Chicago Coalition for the Homeless staff members will be presenters when the National Association for the Education of Homeless Children and Youth (NAEHCY) hosts its national conference in Chicago later this month.
Called “Together in the Heartland,” the conference will train hundreds of youth service providers, educators, and advocates to work more effectively with children and teens experiencing homelessness. The conference runs Sunday, Oct. 29 through Tuesday, Oct. 31 at the Hyatt Regency Chicago.
Associate Law Project Director Beth Malik will deliver the conference’s opening remarks on Sunday at 8:10 a.m. In her 10 years leading CCH’s Youth Futures mobile legal aid clinic, Ms. Malik has represented thousands of homeless Chicago youth with civil legal needs, including access to schools and shelter.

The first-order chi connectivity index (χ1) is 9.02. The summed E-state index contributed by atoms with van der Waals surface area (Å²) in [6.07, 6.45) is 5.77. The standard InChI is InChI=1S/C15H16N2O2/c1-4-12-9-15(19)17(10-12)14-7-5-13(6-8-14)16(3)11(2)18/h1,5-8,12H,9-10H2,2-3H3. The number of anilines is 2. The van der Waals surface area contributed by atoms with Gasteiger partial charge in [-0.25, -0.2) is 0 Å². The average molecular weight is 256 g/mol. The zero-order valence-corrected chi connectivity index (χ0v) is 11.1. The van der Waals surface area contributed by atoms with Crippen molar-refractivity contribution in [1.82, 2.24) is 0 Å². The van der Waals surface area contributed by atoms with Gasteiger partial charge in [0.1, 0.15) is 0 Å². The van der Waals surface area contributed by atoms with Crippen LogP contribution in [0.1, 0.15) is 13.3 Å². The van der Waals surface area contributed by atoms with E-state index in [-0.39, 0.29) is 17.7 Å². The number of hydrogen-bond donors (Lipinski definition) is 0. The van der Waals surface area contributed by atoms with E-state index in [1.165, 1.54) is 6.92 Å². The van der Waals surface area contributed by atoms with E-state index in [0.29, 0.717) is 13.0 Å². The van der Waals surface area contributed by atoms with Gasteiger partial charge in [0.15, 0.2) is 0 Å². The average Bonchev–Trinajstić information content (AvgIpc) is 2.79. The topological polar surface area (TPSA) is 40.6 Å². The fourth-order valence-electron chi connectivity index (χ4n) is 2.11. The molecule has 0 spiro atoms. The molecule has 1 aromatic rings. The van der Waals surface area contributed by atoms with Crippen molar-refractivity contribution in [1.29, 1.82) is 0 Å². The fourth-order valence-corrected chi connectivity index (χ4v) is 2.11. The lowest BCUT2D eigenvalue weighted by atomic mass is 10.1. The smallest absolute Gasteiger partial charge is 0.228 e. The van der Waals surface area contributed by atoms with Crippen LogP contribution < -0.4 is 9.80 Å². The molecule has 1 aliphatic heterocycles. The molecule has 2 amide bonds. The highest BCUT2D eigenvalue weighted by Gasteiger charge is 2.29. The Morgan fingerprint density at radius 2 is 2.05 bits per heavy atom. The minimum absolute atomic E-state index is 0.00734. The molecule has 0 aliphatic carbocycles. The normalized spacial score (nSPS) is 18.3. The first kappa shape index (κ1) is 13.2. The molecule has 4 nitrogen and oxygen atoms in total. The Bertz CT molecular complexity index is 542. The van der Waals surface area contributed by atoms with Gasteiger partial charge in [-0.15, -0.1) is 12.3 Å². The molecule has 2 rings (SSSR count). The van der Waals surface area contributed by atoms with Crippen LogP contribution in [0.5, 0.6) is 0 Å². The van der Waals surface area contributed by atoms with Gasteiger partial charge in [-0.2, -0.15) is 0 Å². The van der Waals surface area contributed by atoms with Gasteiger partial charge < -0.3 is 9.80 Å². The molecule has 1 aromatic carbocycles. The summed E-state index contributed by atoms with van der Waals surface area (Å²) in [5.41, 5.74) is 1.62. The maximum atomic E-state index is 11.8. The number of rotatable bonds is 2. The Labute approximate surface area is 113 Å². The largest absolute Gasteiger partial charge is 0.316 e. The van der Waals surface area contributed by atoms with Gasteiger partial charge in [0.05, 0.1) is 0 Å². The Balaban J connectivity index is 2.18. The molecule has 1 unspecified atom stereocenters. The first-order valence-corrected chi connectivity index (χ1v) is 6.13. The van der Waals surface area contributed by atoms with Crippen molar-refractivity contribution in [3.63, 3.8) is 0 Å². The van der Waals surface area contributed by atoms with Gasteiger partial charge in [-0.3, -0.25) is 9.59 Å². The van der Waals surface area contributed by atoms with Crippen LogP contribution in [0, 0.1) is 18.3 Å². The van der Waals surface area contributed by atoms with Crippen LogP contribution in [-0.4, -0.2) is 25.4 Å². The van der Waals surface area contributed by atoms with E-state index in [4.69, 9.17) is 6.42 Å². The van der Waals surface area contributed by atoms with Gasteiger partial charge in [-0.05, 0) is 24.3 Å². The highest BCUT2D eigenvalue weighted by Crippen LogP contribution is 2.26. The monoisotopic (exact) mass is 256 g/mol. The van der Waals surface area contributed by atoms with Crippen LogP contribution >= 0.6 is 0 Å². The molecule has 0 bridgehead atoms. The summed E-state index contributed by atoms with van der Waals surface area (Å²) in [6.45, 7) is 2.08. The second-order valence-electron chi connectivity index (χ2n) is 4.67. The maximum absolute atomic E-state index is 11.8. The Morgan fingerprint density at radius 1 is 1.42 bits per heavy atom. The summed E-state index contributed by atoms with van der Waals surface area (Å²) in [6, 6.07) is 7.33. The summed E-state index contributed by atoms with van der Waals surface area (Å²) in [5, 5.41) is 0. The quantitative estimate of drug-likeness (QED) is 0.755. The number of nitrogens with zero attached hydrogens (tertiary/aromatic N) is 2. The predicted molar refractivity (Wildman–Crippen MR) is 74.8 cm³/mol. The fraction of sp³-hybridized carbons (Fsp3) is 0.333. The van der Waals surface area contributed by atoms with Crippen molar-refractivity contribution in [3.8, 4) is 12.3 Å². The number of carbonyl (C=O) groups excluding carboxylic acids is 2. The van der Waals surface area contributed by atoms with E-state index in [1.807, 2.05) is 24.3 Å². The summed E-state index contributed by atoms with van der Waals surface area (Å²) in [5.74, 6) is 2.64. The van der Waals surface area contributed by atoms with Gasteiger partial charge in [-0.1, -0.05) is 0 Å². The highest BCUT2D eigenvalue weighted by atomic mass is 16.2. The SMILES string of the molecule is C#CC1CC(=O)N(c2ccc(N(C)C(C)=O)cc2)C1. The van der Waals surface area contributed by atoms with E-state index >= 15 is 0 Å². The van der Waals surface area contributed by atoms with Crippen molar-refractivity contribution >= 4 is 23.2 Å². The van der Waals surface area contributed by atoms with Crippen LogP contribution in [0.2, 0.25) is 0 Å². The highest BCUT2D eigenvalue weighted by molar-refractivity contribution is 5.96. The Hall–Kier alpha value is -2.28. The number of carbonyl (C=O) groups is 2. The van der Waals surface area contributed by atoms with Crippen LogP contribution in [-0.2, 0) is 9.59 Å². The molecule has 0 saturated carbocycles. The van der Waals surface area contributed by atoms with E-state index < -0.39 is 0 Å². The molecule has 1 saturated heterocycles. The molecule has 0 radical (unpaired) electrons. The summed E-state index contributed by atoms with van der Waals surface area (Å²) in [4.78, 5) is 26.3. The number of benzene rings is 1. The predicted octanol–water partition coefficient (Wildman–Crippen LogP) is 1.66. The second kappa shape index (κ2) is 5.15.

The CCH-managed HomeWorks campaign will be explained in a Sunday session at 2:45 p.m. Panelists are Law Project Director Patricia Nix-Hodes, Associate Policy Director Mary Tarullo, Associate Organizing Director Hannah Willage, and Education Committee members Ashley Allen and Marilyn Escoe.
They will discuss how HomeWorks advocated almost two years for a stronger homeless education policy, adopted in 2016 by the Chicago Public Schools (CPS).
They will also explain HomeWorks’ advocacy to create a program that this school year will house 100 homeless families from six Chicago elementary schools. Called Housing Support for CPS Families in Transition, or FIT, it is the first city-funded Chicago housing program to include homeless families that live doubled-up with relatives or friends.
HomeWorks partners are the AIDS Foundation, Beacon Therapeutic, Catholic Charities, CSH, Facing Forward to End Homelessness, Heartland Alliance, Primo Center for Women and Children, and Unity Parenting and Counseling.